Building Resilience in Students Strategies from St. Andrews Sukhumvit 107
May 13, 2024

Building Resilience in Students: Strategies from St. Andrews Sukhumvit 107

At St. Andrews International School Sukhumvit S107 in Bangkok, we help instil the value of resilience among the children to help them better prepare for tomorrow as successful leaders with our holistic approach to education.

We also value our young learners’ wellbeing, which is why it’s important that they learn how to be resilient at an early age while receiving two-way support from teachers and parents for their socio-emotional and academic endeavours.

One way to ensure that the child becomes resilient in the face of academic pressure or even peer pressure is by strengthening the bonds between parents and children.

Another way is to teach them the importance of self-motivated studying so that they’re not dependent on rote memorisation when learning different subjects.

This is all made possible by the all-encompassing educational approach we offer here at St. Andrews International School Sukhumvit.

What is Resilience?

Resilience is someone’s ability to adjust, adapt, address, or withstand problems, obstacles, and misfortunes. Their resiliency is also reflected by how they’re able to bounce back from rejection, disappointment, and perceived failure.

A resilient and adaptable person is someone who can survive the challenges of life without getting overwhelmed by its cruelty and inherent unfairness.

In turn, the child’s readiness in handling hurdles will have an everlasting impact on their future academic and work careers as well as their interpersonal relationships.

“Life doesn’t get easier as we grow older. Instead, we get tougher to face the realities and hardships of life.” (Teacher Quote)

Life is hard and will only get harder as you grow up. Don’t wait for life to become easier. Instead, become stronger and more resilient in the face of the hardships of reality.

The way the St. Sukhumvit International School communicates and interacts with our young learners helps influence their holistic learning. We specifically teach them self-motivated learning, which in turn helps a lot in the development of their resilience and self-reliance.

In order for them to succeed in their current and future endeavours, they should know exactly how to thrive under pressure the right way, in an incremental and healthy fashion rather than a stressful one.

How Does Resilience Help the Child’s Development in School?

Building resilience is important in assisting children in developing the ability to solve problems, thrive under pressure, and deal with the stress of deadlines and plans going awry when push comes to shove.

Building resilience is easier said than done. Children need resilience because their academic career and work career will only become tougher instead of easier.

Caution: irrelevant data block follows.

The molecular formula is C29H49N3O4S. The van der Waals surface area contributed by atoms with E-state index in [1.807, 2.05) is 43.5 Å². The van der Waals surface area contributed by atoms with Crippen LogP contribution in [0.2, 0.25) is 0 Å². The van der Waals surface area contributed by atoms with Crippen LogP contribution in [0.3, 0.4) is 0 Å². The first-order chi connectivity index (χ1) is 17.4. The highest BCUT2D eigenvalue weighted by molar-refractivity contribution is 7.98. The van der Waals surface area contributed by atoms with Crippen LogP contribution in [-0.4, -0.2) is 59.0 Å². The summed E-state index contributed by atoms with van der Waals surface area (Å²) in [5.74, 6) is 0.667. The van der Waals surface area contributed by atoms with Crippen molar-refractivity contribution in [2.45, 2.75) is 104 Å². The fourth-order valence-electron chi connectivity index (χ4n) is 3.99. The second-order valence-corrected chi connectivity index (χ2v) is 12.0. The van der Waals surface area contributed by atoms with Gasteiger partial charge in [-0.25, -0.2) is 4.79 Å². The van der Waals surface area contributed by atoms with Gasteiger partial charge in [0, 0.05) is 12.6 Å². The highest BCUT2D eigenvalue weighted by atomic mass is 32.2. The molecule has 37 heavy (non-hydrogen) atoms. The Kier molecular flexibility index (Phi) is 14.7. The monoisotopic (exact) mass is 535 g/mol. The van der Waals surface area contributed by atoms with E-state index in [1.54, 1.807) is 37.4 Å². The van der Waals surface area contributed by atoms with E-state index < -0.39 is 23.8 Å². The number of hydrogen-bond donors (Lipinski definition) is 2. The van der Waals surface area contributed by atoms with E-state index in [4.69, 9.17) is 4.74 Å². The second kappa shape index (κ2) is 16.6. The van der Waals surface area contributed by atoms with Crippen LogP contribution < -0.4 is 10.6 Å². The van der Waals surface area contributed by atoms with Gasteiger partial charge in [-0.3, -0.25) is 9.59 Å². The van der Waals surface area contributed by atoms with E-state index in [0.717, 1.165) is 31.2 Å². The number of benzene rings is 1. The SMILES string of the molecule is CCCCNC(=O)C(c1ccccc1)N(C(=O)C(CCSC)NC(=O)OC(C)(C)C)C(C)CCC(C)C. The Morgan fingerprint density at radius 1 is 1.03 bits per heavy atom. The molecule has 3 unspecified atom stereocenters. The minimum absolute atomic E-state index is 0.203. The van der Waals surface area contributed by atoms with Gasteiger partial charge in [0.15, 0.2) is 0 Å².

They should learn how to properly deal with challenging experiences so that they’re not overwhelmed once they go from primary school to secondary school as well as higher learning on a collegiate level.

One of the ways to build resilience is through warranted self-confidence that doesn’t result in arrogance.

Feeling rightfully confident from the hard work you’ve invested through studying will make you resilient enough to ace any test. The home environment should also assist the young learners’ learning as they develop from children to teenagers and young adults.

Resilience Starts with Having a Healthy Attitude

Naturally, because they’re only children, the pressure for them to learn should be at first be easy then become incrementally tougher as they deal with more advanced subjects, like basic arithmetic moving towards calculus.

Teaching children the values of being confident, prepared, and resilient early on will allow them to deal with tougher challenges without giving in to stress.

These values can be taught to them healthily without having them go through trauma to learn them as well, of course. This way, they can handle obstacles and unforeseen problems with an open mind and without feeling demoralised by them.

Our teachers understand the importance of teaching children the realities of life and how normal it is to face challenges and problems.

They need to be taught a healthy way to vent when being pressured. They should also learn the value of having breaks, engaging in non-academic endeavours to fulfil their holistic development, and having time for playtime and friends.

Promote Positive Emotions and Optimism to Become More Resilient

A particularly healthy way to instil the value of resilience in the child without simply dropping them into the deep part of the pool, in a manner of speaking, is to promote positive emotions.

A positive person does better when facing rejection, disappointment, and even fear. They have something inside of them that reassures them to keep on moving, improving, and living—a quiet confidence that everything will be fine.

Tackling problems with a clear positive and constructive goal in mind opens up your mind to more possibilities than someone stricken with fear, trauma, and self-destructive thoughts.

Yes, it’s important for the primary and secondary school children of St. Sukhumvit International School to learn about academics, extracurricular activities, and socio-emotional skills on campus.